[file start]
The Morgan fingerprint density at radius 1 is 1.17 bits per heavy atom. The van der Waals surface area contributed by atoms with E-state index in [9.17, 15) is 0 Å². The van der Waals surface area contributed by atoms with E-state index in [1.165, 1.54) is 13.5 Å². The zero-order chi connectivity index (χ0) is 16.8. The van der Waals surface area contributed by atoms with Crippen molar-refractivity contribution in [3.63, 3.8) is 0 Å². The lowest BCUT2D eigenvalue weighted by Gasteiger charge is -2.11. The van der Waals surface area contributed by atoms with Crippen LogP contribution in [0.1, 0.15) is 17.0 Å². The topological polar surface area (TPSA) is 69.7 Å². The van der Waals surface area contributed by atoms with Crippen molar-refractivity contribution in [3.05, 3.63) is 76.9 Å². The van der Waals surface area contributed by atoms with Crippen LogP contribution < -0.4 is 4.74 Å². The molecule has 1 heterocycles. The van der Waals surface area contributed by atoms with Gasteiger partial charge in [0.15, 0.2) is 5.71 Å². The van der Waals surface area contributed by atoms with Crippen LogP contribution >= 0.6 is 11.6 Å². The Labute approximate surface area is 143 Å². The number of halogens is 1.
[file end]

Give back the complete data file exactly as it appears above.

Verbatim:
The Morgan fingerprint density at radius 1 is 1.17 bits per heavy atom. The van der Waals surface area contributed by atoms with E-state index in [9.17, 15) is 0 Å². The van der Waals surface area contributed by atoms with E-state index in [1.165, 1.54) is 13.5 Å². The zero-order chi connectivity index (χ0) is 16.8. The van der Waals surface area contributed by atoms with Crippen molar-refractivity contribution in [3.63, 3.8) is 0 Å². The lowest BCUT2D eigenvalue weighted by Gasteiger charge is -2.11. The van der Waals surface area contributed by atoms with Crippen LogP contribution in [0.1, 0.15) is 17.0 Å². The topological polar surface area (TPSA) is 69.7 Å². The van der Waals surface area contributed by atoms with Crippen molar-refractivity contribution in [3.05, 3.63) is 76.9 Å². The van der Waals surface area contributed by atoms with Crippen LogP contribution < -0.4 is 4.74 Å². The molecule has 1 heterocycles. The van der Waals surface area contributed by atoms with Gasteiger partial charge in [0.15, 0.2) is 5.71 Å². The van der Waals surface area contributed by atoms with Crippen LogP contribution >= 0.6 is 11.6 Å². The Labute approximate surface area is 143 Å². The number of halogens is 1.